WAKEFIELD — The second hurricane of the season roared into Virginia’s Tidewater region with 70-plus-mph winds early Aug. 4, causing structural damage, power outages and tornado-related injuries.
As emergency management officials continue to assess the damage, farmers in coastal areas report their land was mostly spared of salt intrusion, wind damage and flooding. Crops ultimately responded positively to the much-needed rainfall.
The National Weather Service in Wakefield reported at least five tornadoes spawned in eastern Virginia by Hurricane Isaias, and two people injured in Lancaster County. Dominion Energy reported 500,000 customers lost power across its service region in Virginia and northeastern North Carolina. But flooding impacts were limited due to Isaias’ fast movement.
M.L. Everett Jr. is a Southampton County cotton and peanut producer who represents farmers in the southern Coastal Plain on the Virginia Farm Bureau Federation board of directors. With crops parched from persistent drought conditions before the storm, he said, farmers needed wet weather.
“If we didn’t get any rain quickly, there wouldn’t be anything there to harvest,” Everett said, explaining the drought pushed deer to scavenge the new leaves off peanut and soybean plants. Cotton wasn’t thriving either.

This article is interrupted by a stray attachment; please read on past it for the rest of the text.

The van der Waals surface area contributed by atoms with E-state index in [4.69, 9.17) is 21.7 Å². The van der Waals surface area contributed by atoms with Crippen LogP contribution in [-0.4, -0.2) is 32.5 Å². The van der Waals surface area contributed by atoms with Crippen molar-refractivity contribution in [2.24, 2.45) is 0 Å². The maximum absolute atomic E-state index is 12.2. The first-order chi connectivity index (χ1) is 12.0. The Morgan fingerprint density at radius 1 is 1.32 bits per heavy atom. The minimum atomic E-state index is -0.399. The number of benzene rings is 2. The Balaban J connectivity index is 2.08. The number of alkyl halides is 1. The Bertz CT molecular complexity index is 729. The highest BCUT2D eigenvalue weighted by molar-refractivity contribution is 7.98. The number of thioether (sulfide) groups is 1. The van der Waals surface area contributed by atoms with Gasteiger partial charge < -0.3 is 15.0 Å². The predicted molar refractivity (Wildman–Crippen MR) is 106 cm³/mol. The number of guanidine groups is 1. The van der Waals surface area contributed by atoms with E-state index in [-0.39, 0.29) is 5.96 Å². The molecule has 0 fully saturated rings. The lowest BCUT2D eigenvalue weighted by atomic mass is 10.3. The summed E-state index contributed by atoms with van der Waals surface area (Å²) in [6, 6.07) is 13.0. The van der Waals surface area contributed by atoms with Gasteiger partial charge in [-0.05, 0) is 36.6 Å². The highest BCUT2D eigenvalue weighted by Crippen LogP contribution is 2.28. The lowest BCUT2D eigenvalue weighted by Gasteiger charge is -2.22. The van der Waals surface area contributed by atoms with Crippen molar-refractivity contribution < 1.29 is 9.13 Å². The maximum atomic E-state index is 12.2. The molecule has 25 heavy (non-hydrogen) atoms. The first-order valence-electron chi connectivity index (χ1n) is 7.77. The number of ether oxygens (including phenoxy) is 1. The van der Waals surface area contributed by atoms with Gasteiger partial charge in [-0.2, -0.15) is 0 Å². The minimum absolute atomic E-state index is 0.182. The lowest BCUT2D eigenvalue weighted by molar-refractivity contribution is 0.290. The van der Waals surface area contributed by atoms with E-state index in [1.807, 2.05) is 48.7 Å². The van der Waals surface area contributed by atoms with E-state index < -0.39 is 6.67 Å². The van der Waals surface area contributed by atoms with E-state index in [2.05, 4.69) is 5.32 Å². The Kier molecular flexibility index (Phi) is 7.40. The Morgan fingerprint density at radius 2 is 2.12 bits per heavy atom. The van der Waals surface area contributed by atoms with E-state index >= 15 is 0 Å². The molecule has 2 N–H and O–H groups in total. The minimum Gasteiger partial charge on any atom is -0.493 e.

“Before-and-after pictures could show the plant growth since just having that rain. You can see all the new leaves,” Everett continued. “I went to a couple farmer meetings since the hurricane came through, and there’s very little crop damage. But the places where tornadoes did touch down look like a war zone with the building damage and trees shredded apart.”
Tornadoes caused extensive structural damage in populated areas of Courtland and Suffolk.
Accomack County vegetable and grain producer David L. Hickman represents farmers in Hampton Roads and the Eastern Shore on the VFBF board.
He said there was some saltwater flooding in fields on the bay side of the Eastern Shore, but that was fairly limited to northwestern Accomack.
“Overall, the rain was needed, so that probably offset the detrimental effects,” Hickman said. “There seems to be a fair bit of salt damage on trees and garden plants, which happens when you get strong winds coming off the ocean without enough rain to wash it off.”
As farmers grapple with market fluctuations and weather conditions outside their control, they’re happy to find a port in the storm, Everett said.
“We’re keeping our fingers crossed the weather will be conducive from here on out for an average crop anyway.”